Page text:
American International Group Inc. swung to loss in the third quarter, falling short of Wall Street expectations as the giant insurer faces calls from shareholders Carl Icahn and John Paulson to break up.
Shares dropped 1.9% in after-hours trading.
AIG attributed much of the loss of $231 million to lower income from certain investments in hedge funds and two Chinese insurance stocks, along with volatile global markets. It posted a profit of $2.19 billion in the same period a year earlier.
Operating income—a closely watched metric that excludes investment gains or losses and some other items—dropped to $691 million, or 52 cents a share, as compared with $1.72 billion, or $1.19 a share, in the year-earlier period. That was below expectations of $1.03 a share from analysts surveyed by Thomson Reuters.
The announcement about a profit pullback comes as Messrs. Icahn and Paulson urge the company to consider a three-way split to boost the company's stock and escape regulations imposed by federal policy makers. Mr. Icahn in a letter to AIG Chief Executive Officer Peter Hancock last week also asked the company to bring down its costs.
Mr. Hancock in a Monday news release said the third-quarter results fell short of expectations "due to market volatility" but showed "signs that we are making progress to transform AIG for long-term competitiveness." AIG's release didn't address the breakup calls.
General operating expenses fell 6% through the first nine months of 2015 and AIG also took a charge of about $274 million relating to staff reductions and other efforts to simplify its operations.
The company is eliminating 300 to 400 senior-management positions initially, said a person familiar with the matter. That is roughly 20% of all senior management positions, this person added.
It also intends to take more restructuring charges in the coming quarters, and it expected to hit a total of about $500 million. The company expects the charges to ultimately save about $400 million to $500 million a year and include exits from certain low-return lines of business. It didn't say which lines may go.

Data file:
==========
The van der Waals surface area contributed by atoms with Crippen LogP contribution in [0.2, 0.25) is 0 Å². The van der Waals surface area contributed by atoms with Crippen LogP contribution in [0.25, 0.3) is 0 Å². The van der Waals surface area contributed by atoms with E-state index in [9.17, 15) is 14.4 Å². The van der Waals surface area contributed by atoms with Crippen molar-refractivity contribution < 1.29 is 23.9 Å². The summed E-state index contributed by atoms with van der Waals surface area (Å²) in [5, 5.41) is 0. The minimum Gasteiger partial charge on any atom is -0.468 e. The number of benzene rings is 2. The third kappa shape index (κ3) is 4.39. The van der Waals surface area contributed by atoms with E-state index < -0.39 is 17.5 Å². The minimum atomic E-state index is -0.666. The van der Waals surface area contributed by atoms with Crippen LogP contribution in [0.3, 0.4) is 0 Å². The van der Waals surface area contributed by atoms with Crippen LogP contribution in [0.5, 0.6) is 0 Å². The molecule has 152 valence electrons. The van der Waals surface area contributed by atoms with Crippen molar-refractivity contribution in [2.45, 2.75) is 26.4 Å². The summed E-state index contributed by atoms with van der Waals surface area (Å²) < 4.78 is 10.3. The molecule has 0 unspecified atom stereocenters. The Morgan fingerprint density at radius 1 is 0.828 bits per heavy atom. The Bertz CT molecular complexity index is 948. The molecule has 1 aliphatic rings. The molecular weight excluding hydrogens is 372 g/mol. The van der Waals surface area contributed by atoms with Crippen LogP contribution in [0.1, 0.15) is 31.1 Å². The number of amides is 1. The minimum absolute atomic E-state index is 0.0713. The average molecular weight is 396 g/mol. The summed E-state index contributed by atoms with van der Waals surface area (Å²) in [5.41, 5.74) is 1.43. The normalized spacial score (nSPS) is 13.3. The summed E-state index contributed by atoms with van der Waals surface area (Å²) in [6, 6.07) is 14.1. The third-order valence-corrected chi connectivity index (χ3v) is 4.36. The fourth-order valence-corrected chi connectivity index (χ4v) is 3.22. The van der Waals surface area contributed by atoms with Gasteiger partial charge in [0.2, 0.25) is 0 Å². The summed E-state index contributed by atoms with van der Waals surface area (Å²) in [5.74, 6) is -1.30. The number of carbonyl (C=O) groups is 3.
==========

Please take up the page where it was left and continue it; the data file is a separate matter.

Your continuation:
AIG had to be rescued during the 2008 financial crisis in one of the biggest bailouts by the U.S. government. It finished paying taxpayers in late 2012 and has been struggling since to boost critical measures of profitability as it battles pricing pressures.
A key profitability ratio known as return on equity was 5.9% for the third quarter and 6.9% for the first nine months of the year, based on one way of calculating it. For the first six months of the year, the return had stood at 7.3%. AIG's target return for 2015 is 7.6%. That is well below the 11% to 15% recent returns of some rivals. AIG has set a goal of getting that ratio to 10% over the next several years.
Mr. Hancock said last week in response to Mr. Icahn's letter that AIG welcomes ideas from investors but is already on course to simplify its operations and risk. He will have another opportunity to respond Tuesday during a scheduled conference call with analysts.
There were other signs of weaknesses in AIG's core operations during the third quarter. The unit that sells property-casualty policies to businesses posted an underwriting loss, as it did in the year-earlier period, meaning costs relating to claims exceeded premium revenue.
The company cited losses on commercial-automobile-liability policies, which have bedeviled some other U.S. car insurers as drivers log more miles, as well as losses on policies sold to hospitals and other health-care facilities. There were also higher losses on auto policies sold to individuals.
Pretax operating income for the unit that sells property and casualty insurance to businesses dropped 40% to $569 million. The unit saw a 6% decline in net premiums written, which is a measure of insurance sold in the quarter and is watched by analysts as a gauge of future earnings.
But the unit's combined ratio edged up slightly to 102.7 from 102.1, meaning AIG spent $1.027 on claims and expenses for every dollar it collected in premiums.
While the unit had higher net investment income in the year-earlier period, it and AIG's other units saw a decline in income from hedge-funds within the company's overall investment portfolio. Catastrophe-related losses were down.
The company said it had completed about $3.7 billion in share repurchases during the quarter and had bought an additional $602 million through the end of October.
By Leslie Scism